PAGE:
©1991 Century Communications, Ltd.

The cultural themes of the patriarchal and uterine family provide structure and also encourage students to analyze what interests them. One student, for example, raises the issue of the patriarchal ideal of harmonious relationships among the four wives as expressed by the master and the competitive reality experienced by the wives as they try to have sons to justify their existence and gain status. Another student says that we can compare this family to those in the village Wolf describes. So we discuss similarities of patriarchal and uterine organization and differences in social class, historical period and geography. What struck another student was the limited communication between the master and his wives, almost as if a personal relationship were unimportant. Students resonated to this film because, as one woman said, “Can you believe that Songlian (the fourth wife) is only 20 years old? She is our age!”

SHALL WE DANCE?

In our studies of Japanese families we read Bumiller’s10 book, The Secrets of Mariko (1995), an engaging narrative about a year in the life of a Japanese housewife and her family. In order to provide historical and cultural context, we also read the first three chapters of Hendry’s (1995)11 book on the Japanese family. At the end of the unit on Japanese families, we watch Shall We Dance?, a film about a middle-aged salaryman who comes alive through secretly attending ballroom dancing lessons. By the time we watch this film, we will have discussed gender roles and everyday activities, duties and relationships in Japanese families. The texts and the other films, Maborosi, Makiko’s New World, and The Japanese Version (the latter two documentaries) have provided us with numerous examples of the woman as household manager, the “absen­tee” salaryman, and the child as serious student. We have seen and read about conformity, sex-role stereotypes, and the character of interper­sonal relationships and duties in families. We have also seen, read about and discussed exceptions to these. The part of the discussion that follows Shall We Dance?, about the relationship and kinds of commu­nications between a man, woman and their daughter, is one of the finest-grained conversa­tions we have about culture, interpersonal relationships and families. Students can see that Mr. Sugiyama starts his dancing lessons because of the beautiful instructor whom he sees from the train, but wonder why he doesn’t talk to his wife about his dancing once his allure shifts from the dancer to the dance. In just this small part of our discussion, we are able to invoke examples of masculinity and male rights and husband-wife roles, duties and interpersonal relationships—the most important Japanese cultural themes.

©1996 Daiei Company, Ltd.

“Mrs. Sugiyama has duties, do you?” I ask, after watching this film and reading students’ papers on gender roles in Japanese families. They are ready for the question because it is one that I have posed for many characters in the Chinese films. Most of my students feel that they are currently responsible for their studies and that as they “grow up” will also be responsible, in various ways, for children, husbands or wives. They ponder their responsibilities toward their parents every time the issue of family duty arises. Including students’ emotions and attending to their interests helps them to learn about others in intimate and meaningful ways.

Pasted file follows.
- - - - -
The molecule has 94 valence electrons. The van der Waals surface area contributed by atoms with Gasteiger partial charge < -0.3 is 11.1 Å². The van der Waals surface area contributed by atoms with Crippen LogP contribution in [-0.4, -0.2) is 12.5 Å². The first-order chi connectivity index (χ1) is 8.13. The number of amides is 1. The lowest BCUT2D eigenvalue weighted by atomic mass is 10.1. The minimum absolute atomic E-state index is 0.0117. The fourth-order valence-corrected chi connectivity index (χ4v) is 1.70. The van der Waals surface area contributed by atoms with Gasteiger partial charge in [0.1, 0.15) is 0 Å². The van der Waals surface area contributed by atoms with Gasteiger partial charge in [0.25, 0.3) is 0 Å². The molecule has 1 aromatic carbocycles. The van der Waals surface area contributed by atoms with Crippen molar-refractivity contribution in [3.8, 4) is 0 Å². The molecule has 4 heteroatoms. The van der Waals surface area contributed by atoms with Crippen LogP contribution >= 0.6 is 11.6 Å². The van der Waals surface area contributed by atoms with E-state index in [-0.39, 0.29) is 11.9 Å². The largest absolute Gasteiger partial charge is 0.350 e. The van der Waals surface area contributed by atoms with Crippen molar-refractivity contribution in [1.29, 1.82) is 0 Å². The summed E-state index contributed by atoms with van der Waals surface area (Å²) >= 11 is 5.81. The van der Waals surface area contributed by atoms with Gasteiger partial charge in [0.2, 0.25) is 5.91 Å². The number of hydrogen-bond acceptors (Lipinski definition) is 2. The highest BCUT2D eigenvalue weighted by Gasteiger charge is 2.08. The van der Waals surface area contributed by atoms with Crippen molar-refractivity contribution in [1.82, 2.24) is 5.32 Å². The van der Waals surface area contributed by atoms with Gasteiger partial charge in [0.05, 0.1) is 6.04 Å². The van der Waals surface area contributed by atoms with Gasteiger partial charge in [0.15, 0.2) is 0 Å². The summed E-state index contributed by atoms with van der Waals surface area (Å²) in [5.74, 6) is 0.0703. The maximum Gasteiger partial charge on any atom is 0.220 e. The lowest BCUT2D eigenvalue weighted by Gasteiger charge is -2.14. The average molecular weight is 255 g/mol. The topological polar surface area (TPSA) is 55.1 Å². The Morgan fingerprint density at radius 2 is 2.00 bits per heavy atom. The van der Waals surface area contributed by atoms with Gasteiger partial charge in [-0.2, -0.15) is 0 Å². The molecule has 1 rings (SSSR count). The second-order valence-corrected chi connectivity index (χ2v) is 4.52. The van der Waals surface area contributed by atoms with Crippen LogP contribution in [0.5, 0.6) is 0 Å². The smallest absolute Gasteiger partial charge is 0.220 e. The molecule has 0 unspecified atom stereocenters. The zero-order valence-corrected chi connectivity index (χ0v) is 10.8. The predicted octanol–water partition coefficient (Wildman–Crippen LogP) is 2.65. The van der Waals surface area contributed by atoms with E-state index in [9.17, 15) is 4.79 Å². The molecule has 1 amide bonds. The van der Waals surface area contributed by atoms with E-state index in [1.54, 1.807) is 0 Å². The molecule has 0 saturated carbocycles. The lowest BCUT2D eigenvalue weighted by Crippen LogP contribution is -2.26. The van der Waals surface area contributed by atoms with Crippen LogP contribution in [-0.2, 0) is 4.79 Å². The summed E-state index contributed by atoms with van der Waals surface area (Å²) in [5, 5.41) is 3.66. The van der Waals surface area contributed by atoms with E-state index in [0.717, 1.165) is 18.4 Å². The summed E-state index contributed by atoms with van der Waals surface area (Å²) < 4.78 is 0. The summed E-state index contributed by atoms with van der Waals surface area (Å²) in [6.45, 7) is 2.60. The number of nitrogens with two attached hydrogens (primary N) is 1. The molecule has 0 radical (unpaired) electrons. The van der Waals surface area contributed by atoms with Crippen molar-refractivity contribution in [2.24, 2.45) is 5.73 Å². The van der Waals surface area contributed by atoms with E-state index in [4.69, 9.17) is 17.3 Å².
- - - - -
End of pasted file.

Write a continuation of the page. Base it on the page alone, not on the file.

SUNSET AT CHAOPRAYA

Source: Grammy Film Co.

I searched widely and found only two suitable feature films about Thai families—Sunset at Chaopraya and Nang Nak. Nang Nak is an interesting film about a woman’s ghost who continues to live with her husband, whom she has under a spell. While the film is quite suitable for classroom use, it has more to say about Thai notions of ghosts than of families. Sunset at Chaopraya is a romance set in Bangkok during the Japanese occupation. The story of star-crossed lovers whose family and patriotic duties pull them apart and smash them together draws viewers in, leaving many of us crying at the end. The duties that the Thai woman and Japanese man feel toward their families and their countries are complex, dynamic and contextspecific. For the students, it is a tragedy, and they spend quite a bit of time trying to decide when the woman falls in love with the man. They also come to be willing to entertain the roles that cultural themes of family harmony, respect toward elders, and age and gender hierarchies play in love and the family in the film, in Potter’s (1977) book,12 and in their own families. It is important that we are touched by the film and cry, but you certainly wouldn’t want to do this in class every week. Like the other films we watch in the course, Sunset is a force in our learning. The film evokes our emotions, allows for comparison with our own experiences, and helps us to bring texts and cultural themes to life.

CONCLUSION

For students with limited exposure to Asia, films provide the best, lowest-cost alternative to field trips for learning about culture. Providing introductory information about how stu­dents should analyze films and synthesize them with texts helps to ensure that the films will have more than entertainment value. Asking students to take leadership roles in film discussions also encourages them to be more engaged with course topics and materials and to learn more about the films and their value as texts, in this case as cultural texts. Structur­ing a course around a set of films reinforces the message that films are an important source of information that has great potential to entertain and to facilitate learning.

The blending of narrative and theoretical texts in this course confirms my experience that while it is impossible to teach anthropology entirely with narratives because they lack theoretical structure, it is also impossible to teach it without them because they provide rich representations of culture. In this course on families in Asia, the films help students to compare the Chinese, Japanese and Thai cultures by providing them with portrayals of everyday life and the values, beliefs and ideals that underlie activities and relationships. The structuring of our discussions around cultural themes leads students to come to under­stand that families are variable for individual and circumstantial reasons, but the greatest variability comes from their particular cultural contexts. In the end, most students understand that cultural studies of the family are facilitated with analysis of the ideology, activities and relationships associated with gender roles, rights and duties of members, and the broader cultural and historical contexts. Asking students to explore their own roles and duties in their families and to consider relevant cultural themes helps them, via the com­parative process, to understand culture and family more intimately. Focusing on cultural themes also helps students to avoid value judgments, the most dangerous pitfall of the comparative method in culture studies. Just one or two examples of transposing cultural themes helps students to appreciate the complexities of meaning and action systems as well as the endurance and changeability of culture.